American Culture in Peril
Publication Year: 2012
Thirty years ago, Ronald Reagan rode a wave of patriotism to the White House by calling for a return to what he considered to be traditional American values--personal liberty, free markets, and limited government. After the cultural struggles and generational clashes of the 1960s and 70s, it appeared that many Americans were eager to abide by Reagan's set of core American principles. Yet, despite Reagan's continuing popularity, modern America remains widely perceived as a nation weakened by its divisions. While debates over cultural values have been common throughout the country's history, they seem particularly vitriolic today. Some argue that these differences have resulted in a perpetually gridlocked government caught between left and right, red states and blue. Since the American Founding, commonly shared cultural values have been considered to be the glue that would bind the nation's citizens together. However, how do we identify, define and interpret the foundations of American culture in a profoundly divided, pluralistic country?
In American Culture in Peril, Charles W. Dunn assembles top scholars and public intellectuals to examine Reagan's impact on American culture in the twenty-first century. The contributors assess topics vital to our conversations about American culture and society, including changing views of the family, the impact of popular culture, and the evolving relationship between religion, communities, and the state. Others investigate modern liberalism and the possibilities of reclaiming a renewed conservatism today. American Culture in Peril illuminates Reagan's powerful legacy and investigates whether his traditional view of American culture can successfully compete in postmodern America.
Paul A. Cantor
Jean Bethke Elshtain
Charles R. Kesler
Wilfred M. McClay
Published by: The University Press of Kentucky
Title Page, Copyright
Seven years ago Regent University established the annual Symposium in Honor of Ronald Reagan, designed to bring to the campus leading scholars and public intellectuals to discuss matters of vital importance to American culture and society. The response of the public has been impressive:...
Like the constantly changing patterns of light produced by a kaleidoscope, a broad and changeable array of values distinguishes American culture. Focusing on the values themselves, though—the product of the kaleidoscope—presents a daunting task, much like piecing together a mosaic of fragments without benefit of the artist’s vision of...
Part 1: Ronald Reagan and Modern Culture
Ronald Reagan and Modern Liberalism
“The central conservative truth,” Daniel Patrick Moynihan once wrote, “is that it is culture, not politics, that determines the success of a society. The central liberal truth,” he added, “is that politics can change a culture and save it from itself.”1 Although there is wisdom in Moynihan’s dictum, it suffers two defects. In the first place, it leaves unclear what culture is and where politics comes from—or to put it...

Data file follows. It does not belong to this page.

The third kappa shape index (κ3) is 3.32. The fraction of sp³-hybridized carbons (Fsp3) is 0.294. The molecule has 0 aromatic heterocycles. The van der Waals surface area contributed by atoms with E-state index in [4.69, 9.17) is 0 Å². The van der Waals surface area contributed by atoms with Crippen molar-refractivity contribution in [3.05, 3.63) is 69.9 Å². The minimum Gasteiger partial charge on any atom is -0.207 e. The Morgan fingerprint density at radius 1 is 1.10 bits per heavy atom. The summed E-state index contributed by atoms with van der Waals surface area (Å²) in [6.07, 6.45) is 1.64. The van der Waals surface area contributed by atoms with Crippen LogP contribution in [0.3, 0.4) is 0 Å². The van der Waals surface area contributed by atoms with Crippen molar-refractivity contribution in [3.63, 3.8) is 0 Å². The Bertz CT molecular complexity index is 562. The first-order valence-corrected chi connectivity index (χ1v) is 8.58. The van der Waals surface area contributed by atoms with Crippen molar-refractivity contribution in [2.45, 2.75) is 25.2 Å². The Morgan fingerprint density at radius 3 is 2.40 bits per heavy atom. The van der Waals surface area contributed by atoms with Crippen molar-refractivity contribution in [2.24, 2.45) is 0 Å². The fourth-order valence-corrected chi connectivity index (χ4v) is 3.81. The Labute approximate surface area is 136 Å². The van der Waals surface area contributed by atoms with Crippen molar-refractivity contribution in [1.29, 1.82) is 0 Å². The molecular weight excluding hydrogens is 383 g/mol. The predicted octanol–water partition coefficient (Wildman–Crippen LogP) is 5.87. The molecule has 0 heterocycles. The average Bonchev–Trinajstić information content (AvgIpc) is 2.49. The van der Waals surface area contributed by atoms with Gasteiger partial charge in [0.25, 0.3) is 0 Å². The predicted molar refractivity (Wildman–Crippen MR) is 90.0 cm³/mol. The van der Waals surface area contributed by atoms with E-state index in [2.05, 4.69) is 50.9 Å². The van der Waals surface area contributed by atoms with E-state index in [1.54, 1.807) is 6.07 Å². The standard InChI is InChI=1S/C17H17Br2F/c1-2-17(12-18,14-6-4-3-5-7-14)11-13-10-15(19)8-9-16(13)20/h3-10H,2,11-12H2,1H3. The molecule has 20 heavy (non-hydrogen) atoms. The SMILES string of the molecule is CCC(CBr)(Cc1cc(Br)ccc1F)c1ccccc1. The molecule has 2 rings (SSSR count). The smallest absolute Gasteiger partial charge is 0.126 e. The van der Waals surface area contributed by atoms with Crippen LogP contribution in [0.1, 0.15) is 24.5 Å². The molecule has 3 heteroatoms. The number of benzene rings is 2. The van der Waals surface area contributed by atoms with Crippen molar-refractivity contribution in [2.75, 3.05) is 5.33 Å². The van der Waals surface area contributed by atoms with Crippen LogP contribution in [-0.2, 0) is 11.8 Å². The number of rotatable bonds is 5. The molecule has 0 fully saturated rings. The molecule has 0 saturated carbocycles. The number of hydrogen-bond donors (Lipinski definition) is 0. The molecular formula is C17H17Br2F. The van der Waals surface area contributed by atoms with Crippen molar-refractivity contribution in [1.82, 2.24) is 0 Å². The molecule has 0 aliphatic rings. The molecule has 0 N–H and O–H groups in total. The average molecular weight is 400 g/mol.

A Touch for First Principles
In the 1980s, in the days of President Reagan, Lou Cannon started a running line in the Washington Post, called “Reaganism of the Week.” The insinuation here was that Reagan was speaking a version of what Mel Brooks would describe as “frontier gibberish.” In other words, the president was simple-minded. Or he persistently missed the complications...
Part 2: Cultural Conflict in America
The Fickle Muse
As an English professor discussing the future of American culture, I think of culture as meaning primarily “the arts.” For the past two decades, I have been especially interested in popular culture, and I can say in all immodesty that I am regarded as one of the world’s foremost academic authorities on The Simpsons.1 Thus, focusing on popular culture, I will make the following predictions about the future...
Will the Postfamily Culture Claim America?
Ole and Lena are a mythical Swedish-American couple, probably residing
somewhere in Minnesota, notable for their remarkably dysfunctional
marriage. One story goes like this:
Ole and Lena have grown old, and one day Ole becomes very sick. Eventually, he is confined to his upstairs bedroom, barely conscious, bedridden, and growing ever weaker. After several weeks of this, the...
The Critic and Culture
Everybody’s a critic. It seems to be a natural right among Americans to gripe about pretty much everything, but government above all. How many times have you heard the plaint “They are all a bunch of crooks,” that politics is an innately dirty game. Trust in politicians and the political process is at a nadir among us. In addition, for many decades, cultural elites anointed themselves the designated critics of...
Part 3: The Possibilities of Cultural Change
Two Cities, How Many Cultures?
In 1939, just before England entered World War II, T.S. Eliot gave three lectures at Cambridge that were later assembled in an essay entitled “The Idea of a Christian Society.” There are numerous brilliant observations in that essay, but I would like to begin my essay by focusing on one sentence: “The fact that a problem will certainly take a long time to solve, and that it will demand the attention of many...
Sources of Renewal in Twenty-First-Century America
These past few years have been a rough and discouraging stretch for Americans in general, and perhaps especially for American conservatives. Yet in such times all of us should recall the counsel of Shakespeare, expressed by the exiled and deposed Duke Senior in...
Publication Year: 2012
OCLC Number: 787846236
MUSE Marc Record: Download for American Culture in Peril